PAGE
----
- Determining more precisely the location of deposits; or
- Determining the size or quality of deposits.
- Management studies or efficiency surveys.
- Research in social sciences, arts or humanities.
- Commercial, legal and administrative aspects of patenting, licensing or other activities.
- Activities associated with complying with statutory requirements or standards, including one or more of the following:
- Maintaining national standards;
- Calibrating secondary standards;
- Routine testing and analysis of materials, components, products, processes, soils, atmospheres and other things.
- Any activity related to the reproduction of a commercial product or process:
- By a physical examination of an existing system; or
- From plans, blueprints, detailed specifications or publicly available information.
- Developing, modifying or customising computer software for the dominant purpose of use by any of the following entities for their internal administration (including the internal administration of their business functions):
- The entity (the developer) for which the software is developed, modified or customised;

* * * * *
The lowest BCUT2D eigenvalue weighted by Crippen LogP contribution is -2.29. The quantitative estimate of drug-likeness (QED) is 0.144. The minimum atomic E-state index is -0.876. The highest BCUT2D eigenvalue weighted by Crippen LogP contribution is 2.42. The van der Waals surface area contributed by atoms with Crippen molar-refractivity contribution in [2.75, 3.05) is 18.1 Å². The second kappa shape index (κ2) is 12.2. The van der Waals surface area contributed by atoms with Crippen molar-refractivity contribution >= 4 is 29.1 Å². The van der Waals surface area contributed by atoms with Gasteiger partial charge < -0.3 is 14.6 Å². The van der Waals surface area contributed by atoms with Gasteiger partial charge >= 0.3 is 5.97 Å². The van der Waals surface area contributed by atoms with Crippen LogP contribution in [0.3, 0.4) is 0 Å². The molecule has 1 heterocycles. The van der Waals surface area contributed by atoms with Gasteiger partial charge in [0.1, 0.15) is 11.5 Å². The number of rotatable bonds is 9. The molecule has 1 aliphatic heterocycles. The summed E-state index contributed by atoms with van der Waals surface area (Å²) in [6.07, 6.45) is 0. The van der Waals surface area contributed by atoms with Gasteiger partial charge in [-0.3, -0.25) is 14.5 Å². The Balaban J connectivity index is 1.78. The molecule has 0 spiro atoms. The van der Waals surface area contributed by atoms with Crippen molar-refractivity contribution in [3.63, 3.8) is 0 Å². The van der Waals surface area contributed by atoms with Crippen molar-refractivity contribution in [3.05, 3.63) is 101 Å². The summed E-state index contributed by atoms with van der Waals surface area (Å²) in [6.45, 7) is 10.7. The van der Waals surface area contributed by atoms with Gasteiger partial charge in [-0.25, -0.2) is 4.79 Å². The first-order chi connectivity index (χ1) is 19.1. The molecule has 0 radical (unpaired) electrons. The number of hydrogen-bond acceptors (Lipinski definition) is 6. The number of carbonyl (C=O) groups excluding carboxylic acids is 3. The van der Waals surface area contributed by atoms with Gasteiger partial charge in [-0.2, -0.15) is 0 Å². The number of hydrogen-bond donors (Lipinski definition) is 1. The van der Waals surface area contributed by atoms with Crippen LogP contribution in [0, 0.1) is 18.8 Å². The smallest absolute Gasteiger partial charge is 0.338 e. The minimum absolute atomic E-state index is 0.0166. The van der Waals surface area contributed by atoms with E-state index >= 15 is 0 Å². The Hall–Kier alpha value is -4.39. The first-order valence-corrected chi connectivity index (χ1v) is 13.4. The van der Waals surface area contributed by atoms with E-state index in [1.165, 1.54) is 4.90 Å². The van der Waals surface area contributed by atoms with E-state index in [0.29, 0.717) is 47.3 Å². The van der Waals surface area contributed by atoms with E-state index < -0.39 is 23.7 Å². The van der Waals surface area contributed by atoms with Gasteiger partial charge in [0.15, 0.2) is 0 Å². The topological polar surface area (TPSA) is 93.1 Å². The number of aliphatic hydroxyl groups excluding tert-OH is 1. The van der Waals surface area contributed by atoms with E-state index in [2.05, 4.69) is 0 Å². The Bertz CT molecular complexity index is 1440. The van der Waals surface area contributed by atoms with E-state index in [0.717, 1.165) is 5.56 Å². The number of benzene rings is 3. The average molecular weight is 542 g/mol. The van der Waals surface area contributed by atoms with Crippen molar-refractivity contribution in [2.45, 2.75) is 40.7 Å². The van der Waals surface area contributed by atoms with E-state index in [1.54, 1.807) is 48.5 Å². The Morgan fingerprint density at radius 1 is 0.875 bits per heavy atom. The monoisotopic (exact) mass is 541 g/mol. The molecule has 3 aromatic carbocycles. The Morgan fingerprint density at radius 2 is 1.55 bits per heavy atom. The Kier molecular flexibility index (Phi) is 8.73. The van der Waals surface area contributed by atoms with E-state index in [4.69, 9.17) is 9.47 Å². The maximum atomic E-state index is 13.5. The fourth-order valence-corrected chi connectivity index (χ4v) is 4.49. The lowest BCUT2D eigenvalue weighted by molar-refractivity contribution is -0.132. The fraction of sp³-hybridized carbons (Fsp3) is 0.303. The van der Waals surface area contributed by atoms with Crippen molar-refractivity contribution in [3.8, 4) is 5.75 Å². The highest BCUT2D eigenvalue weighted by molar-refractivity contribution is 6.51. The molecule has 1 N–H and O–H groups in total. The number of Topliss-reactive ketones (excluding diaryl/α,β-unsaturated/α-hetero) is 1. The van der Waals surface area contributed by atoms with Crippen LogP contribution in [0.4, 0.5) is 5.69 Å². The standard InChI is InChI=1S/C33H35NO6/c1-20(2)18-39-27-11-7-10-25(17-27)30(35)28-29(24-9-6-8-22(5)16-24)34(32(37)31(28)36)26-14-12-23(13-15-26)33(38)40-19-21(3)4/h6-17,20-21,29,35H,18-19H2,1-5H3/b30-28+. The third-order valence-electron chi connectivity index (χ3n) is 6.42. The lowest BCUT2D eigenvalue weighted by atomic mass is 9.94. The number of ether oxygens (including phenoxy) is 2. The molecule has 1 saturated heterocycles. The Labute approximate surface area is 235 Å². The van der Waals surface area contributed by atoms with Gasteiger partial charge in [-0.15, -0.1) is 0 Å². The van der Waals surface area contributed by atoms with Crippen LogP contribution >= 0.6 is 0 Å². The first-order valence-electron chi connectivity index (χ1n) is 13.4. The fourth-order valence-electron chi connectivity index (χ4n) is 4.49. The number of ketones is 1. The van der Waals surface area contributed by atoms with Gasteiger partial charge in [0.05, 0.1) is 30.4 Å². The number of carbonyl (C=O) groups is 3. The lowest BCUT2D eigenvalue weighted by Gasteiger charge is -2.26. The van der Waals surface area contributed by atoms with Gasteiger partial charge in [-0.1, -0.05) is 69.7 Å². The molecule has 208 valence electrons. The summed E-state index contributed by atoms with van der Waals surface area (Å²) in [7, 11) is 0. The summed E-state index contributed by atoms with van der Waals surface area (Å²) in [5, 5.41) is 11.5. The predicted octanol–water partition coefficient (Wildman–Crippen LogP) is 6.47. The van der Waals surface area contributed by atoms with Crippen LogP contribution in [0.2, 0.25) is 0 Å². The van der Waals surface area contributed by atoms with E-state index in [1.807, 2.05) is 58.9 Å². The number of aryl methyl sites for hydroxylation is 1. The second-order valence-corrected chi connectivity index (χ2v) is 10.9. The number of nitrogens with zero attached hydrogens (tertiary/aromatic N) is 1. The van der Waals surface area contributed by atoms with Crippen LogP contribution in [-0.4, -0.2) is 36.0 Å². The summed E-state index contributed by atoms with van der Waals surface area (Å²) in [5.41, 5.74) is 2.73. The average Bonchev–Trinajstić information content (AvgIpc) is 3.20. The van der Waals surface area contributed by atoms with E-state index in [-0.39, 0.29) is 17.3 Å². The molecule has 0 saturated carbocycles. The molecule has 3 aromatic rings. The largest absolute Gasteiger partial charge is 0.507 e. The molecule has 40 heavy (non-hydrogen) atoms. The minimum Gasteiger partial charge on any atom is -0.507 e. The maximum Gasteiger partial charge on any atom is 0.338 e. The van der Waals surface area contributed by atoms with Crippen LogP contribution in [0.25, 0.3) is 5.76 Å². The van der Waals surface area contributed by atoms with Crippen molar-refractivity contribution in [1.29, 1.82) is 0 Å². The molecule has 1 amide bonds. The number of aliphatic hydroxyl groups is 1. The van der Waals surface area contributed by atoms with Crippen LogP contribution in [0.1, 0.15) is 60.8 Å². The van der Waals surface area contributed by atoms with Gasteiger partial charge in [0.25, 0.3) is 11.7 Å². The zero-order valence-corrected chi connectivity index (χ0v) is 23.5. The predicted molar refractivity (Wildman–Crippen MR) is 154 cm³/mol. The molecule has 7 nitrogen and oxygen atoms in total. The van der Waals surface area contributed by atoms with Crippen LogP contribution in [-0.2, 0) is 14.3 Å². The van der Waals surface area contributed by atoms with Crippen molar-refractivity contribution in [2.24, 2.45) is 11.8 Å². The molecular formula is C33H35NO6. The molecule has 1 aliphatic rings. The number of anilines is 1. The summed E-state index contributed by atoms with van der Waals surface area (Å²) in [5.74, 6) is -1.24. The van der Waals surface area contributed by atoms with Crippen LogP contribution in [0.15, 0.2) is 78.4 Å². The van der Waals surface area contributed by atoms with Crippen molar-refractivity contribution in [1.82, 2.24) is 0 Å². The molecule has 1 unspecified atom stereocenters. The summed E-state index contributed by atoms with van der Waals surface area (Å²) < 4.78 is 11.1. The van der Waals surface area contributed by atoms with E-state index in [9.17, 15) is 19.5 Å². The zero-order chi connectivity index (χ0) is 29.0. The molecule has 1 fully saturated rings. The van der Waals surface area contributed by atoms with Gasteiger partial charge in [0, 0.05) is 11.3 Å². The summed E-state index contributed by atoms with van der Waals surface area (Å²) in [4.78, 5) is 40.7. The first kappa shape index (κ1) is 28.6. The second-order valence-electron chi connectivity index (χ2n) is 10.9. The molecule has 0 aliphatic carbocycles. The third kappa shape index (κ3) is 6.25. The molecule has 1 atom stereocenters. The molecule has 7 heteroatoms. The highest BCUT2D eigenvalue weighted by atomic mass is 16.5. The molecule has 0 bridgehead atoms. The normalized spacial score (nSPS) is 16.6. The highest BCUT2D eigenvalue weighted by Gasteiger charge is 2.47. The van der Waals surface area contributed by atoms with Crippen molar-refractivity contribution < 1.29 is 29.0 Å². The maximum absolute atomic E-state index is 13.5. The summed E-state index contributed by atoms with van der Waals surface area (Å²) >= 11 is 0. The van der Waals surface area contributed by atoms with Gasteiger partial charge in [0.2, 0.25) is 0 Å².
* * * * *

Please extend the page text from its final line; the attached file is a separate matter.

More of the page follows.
- An entity connected with the developer;
- An affiliate of the developer, or an entity of which the developer is an affiliate.
Supporting R&D Activities
These are activities directly related to core R&D activities. These are eligible if:
- The activity is directly related to a core R&D activity
- Or if the activity is included in the core exclusions list, produces goods or services, or is directly related to producing goods or services it must have been undertaken for the dominant purpose (i.e. the main purpose for conducting an activity) of supporting core R&D activities.
What expenditure can be claimed?
An R&D entity will be entitled to an R&D tax offset if its total notional deductions for an income year are at least $20,000.
The notional deduction is used to calculate your tax offset (i.e. Notional deductions x 40% or 45% depending on which offset you are claiming). Notional deduction includes:
- Expenditure on R&D activities during the income year
- The decline in value of depreciating assets used for R&D activities during the income year
- A balancing adjustment for depreciating assets used only for R&D activities
- Expenditure in relation to goods and materials transformed or processed during R&D activities to produce marketable products
- Monetary contributions under the CRC program.
There are a number of ineligible expenses that cannot be included in the notional deduction (Note that you may still be able to get normal deductions on them) and these include:
- Audit fees